168. Spectroscopic Studies of Desulfovibrio desulfuricans Cytochrome c3 William H. Woodruff1, Judy D. Wall2, Robert J. Donohoe1, and Geoffrey B. West1
1Los Alamos National Laboratory
Desulfovibrio desulfuricans is a sulfate-reducing bacterium that also is able to reduce a variety of metals including Cr(VI) and U(VI). Reduction in vitro with hydrogen as electron donor is dependent on the four-heme periplasmic cytochrome c3, a broad-specificity redox protein. It is unknown whether cytochrome c3 acts as the proximate electron donor to the metal species, or whether it is simply an electron carrier in the respiratory redox network of this organism. We have undertaken characterization of cytochrome c3 by spectroscopic and other physical methods to establish the role of this protein in metal reduction. Resonance Raman results allow specific hemes and their redox states to be distinguished, and infrared results reveal the sidechain proton-transfer reactions that accompany the electron transfer steps. An allometric scaling model shows general correlations between genome length, average copy numbers of gene products, and bioenergetic capacity over a very large range of bacterial size.
169. Identification and Isolation of Active, Non-Cultured Bacteria for Genome Analysis Cheryl R. Kuske, Susan M. Barns, Ellie Redfield, and Leslie E. Sommerville
Bioscience Division, M888, Los Alamos National Laboratory
At least one third of the bacterial divisions identified to date have no cultured members. Non-cultured bacteria representing several bacterial divisions are widespread and potentially abundant in soils and other environments. For example, we have found that members of the Acidobacterium division are among the most abundant bacteria in some soils, yet we know almost nothing of their functions. The overall goals of our project are to determine the abundant and active members of the Acidobacterium division in pristine and contaminated soil and aquifer material using RT-PCR, 16S rRNA-targeted probes and in situ microscopy, and to collect cells of active, non-cultured groups by flow cytometry cell sorting. The pooled DNA of non-cultured bacteria isolated directly from the environment will be a valuable resource of genetic material for comparative analyses of conserved and novel gene families, and for targeted genome sequencing. Work in the last year has focused on technical advances in hybridization and flow cytometry separation of bacterial cells from natural environments. To apply these techniques to analysis of cells from soil and to enrich for bacterial groups of interest, we are comparing the bacterial diversity found in pools of bacterial cells fractionated from soil with that of the parent environment. We have also begun work on RT-PCR methods for analysis of active Acidobacterium division members from contaminated and pristine soils.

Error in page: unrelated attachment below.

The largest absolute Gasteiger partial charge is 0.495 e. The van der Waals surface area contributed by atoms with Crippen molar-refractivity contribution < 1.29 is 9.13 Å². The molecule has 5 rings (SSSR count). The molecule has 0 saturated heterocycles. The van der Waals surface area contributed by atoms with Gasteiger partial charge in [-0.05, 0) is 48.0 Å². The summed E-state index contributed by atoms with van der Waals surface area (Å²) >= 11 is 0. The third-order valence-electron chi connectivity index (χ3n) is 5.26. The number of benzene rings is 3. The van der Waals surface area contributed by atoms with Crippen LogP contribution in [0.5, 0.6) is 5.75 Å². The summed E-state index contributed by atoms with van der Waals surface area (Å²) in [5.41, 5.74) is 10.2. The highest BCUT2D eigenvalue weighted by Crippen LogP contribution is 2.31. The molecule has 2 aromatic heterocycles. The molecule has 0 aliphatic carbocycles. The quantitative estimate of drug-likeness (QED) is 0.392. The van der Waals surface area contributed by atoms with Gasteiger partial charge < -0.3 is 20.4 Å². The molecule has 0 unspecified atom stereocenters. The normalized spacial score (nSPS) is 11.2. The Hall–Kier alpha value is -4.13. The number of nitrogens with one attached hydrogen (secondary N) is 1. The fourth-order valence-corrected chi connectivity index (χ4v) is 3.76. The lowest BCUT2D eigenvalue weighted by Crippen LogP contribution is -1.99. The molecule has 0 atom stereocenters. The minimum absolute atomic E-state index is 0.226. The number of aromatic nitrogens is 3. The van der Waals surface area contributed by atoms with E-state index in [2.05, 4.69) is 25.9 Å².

170. Assembly of Microbial Sub-Genomes from Beneath a Leaking High-Level Radioactive Waste Tank Fred Brockman, Margie Romine, Greg Newton, Amber Alford, Shu-mei Li, Jim Fredrickson, Kristen Kadner, Paul Richardson, and Paul Predki
Pacific Northwest National Laboratory and DOE Joint Genome Institute
Our goal is to demonstrate the ability to obtain 1 to 2 Mbp of genetically linked sequence (a sub-genome) from microorganisms that can not be grown in pure culture by direct cloning of DNA from environmental enrichments and high throughput sequencing of BAC ends. Simulations indicate that paired-end sequencing of approximately 5000 BACs from a well-represented library where 5 to 10% of the bacterial community is composed of an “archetypal species” (a single species or a closely related group of species) could produce a contig of 1-2 Mbp before chromosome walking fails. Subsurface vadose zone (aerobic) sediment samples—representing the most radioactive sediment samples ever taken at the DOE Hanford Site in Washington state—are the focus for this demonstration. Samples contained up to 50 microCuries of Cesium-137 per gram sediment, other radionuclides at nano- and picoCurie levels, and pH’s to 9.8. Samples in which no microorganisms could be grown on solid media but which produced growth in pH 10 and/or 50 degree C liquid media enrichments were selected for study. In the first several months of the project, the microbial community in these enrichments and subsequent transfers have been screened for species that comprise >5% of the community and for bacterial divisions with few or zero cultured representatives, as a basis for determining appropriate community(ies) for BAC library construction.
171. The Marine Environment from a Cyanobacterial Perspective Brian Palenik1, Ian Paulsen2, Bianca Brahamsha1, Rebecca Langlois1, and John Waterbury3
1Scripps Institution of Oceanography, University of California,